35 U.S.C. § 271(f)(2) (emphasis added). On its face, § 271(f)(2) requires that the infringer only "intend that such component will be combined." At no point does the statutory language require or suggest that the infringer must actually combine or assemble the components. A party can intend that a shipped component will ultimately be included in an assembled product even if the combination never occurs.
Also, § 271(f)(2) does not incorporate the doctrine of contributory infringement. Section 271(f)(2) states that whoever meets its requirements "shall be liable as an infringer." In contrast, § 271(c), a contributory infringement subsection, states that whoever meets its requirements "shall be liable as a contributory infringer" (emphasis added), thereby making infringement under § 271(c) dependent on an act of direct infringement. Thus, title 35 does make some acts of indirect infringement dependent on a separate act of direct infringement, but § 271(f)(2) does not include language with that meaning. Accordingly, the statutory language in this section does not require an actual combination of the components, but only a showing that the infringer shipped them with the intent that they be combined.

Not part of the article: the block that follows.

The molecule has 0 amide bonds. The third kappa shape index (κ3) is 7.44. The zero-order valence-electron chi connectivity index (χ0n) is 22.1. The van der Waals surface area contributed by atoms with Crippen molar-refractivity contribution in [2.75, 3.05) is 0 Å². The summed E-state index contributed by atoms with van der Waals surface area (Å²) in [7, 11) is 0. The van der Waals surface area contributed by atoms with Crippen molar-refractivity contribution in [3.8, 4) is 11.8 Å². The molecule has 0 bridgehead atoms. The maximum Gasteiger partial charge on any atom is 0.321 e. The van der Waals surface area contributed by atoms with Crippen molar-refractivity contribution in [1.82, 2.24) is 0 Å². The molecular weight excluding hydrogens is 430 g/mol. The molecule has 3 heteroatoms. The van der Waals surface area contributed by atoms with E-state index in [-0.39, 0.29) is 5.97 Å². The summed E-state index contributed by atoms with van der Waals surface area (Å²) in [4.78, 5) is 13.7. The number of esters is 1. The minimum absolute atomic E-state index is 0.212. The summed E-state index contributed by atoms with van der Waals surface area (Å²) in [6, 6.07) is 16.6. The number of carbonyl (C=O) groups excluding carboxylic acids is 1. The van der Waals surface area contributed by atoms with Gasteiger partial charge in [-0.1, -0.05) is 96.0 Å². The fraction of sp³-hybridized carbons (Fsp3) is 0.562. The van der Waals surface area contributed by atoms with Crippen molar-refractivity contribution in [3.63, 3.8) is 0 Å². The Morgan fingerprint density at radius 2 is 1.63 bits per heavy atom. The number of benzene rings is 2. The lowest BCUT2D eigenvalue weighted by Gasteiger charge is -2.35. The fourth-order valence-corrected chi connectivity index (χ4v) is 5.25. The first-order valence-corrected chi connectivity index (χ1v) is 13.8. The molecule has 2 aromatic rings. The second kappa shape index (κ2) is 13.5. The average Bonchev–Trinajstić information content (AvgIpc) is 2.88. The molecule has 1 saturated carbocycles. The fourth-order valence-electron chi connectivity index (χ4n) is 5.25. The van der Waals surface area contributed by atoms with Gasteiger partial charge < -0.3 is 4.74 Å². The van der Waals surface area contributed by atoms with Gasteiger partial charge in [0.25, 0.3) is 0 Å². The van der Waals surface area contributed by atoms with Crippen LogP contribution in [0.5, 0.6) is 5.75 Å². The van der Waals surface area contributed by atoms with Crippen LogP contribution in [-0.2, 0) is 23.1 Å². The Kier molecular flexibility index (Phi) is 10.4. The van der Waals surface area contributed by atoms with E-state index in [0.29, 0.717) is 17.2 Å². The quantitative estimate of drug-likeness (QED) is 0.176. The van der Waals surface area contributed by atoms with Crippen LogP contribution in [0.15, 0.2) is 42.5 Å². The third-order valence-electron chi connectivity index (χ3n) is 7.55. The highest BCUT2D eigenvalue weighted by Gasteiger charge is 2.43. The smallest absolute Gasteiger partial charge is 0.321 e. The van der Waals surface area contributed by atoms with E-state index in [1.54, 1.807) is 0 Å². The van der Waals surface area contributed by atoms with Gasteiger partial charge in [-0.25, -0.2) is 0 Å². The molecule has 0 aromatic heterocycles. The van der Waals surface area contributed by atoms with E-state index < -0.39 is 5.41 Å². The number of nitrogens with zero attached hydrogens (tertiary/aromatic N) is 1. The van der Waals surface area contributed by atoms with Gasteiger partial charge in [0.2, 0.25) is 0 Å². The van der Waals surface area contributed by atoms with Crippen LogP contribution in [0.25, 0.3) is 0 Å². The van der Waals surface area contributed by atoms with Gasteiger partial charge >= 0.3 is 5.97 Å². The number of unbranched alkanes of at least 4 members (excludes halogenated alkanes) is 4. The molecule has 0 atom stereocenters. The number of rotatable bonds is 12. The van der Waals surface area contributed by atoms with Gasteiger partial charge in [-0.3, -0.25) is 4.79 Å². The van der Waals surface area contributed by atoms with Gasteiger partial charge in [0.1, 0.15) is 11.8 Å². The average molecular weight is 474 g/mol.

The history of the enactment of § 271(f)(2) also does not show that the statutory language requires actual combination of shipped components. Although the legislative history accompanying enactment of § 271(f)(2) suggests that this section was a response to the Deepsouth decision, see, e.g., S. Rep. No. 98-663, at 2-3 (1984), this history does not address whether § 271(f)(2) requires actual assembly. Without requiring actual assembly of shipped components, § 271(f)(2) already requires a result different from the Deepsouth decision. Moreover isolated comments about assembly in reference to § 271(f)(2) do not address actual, as opposed to intended, combination. See, e.g., 130 Cong. Rec. H28069 (1984) ("Subsection 271(f) makes it an infringement to supply components of a patented invention, or to cause components to be supplied, that are to be combined outside the United States.").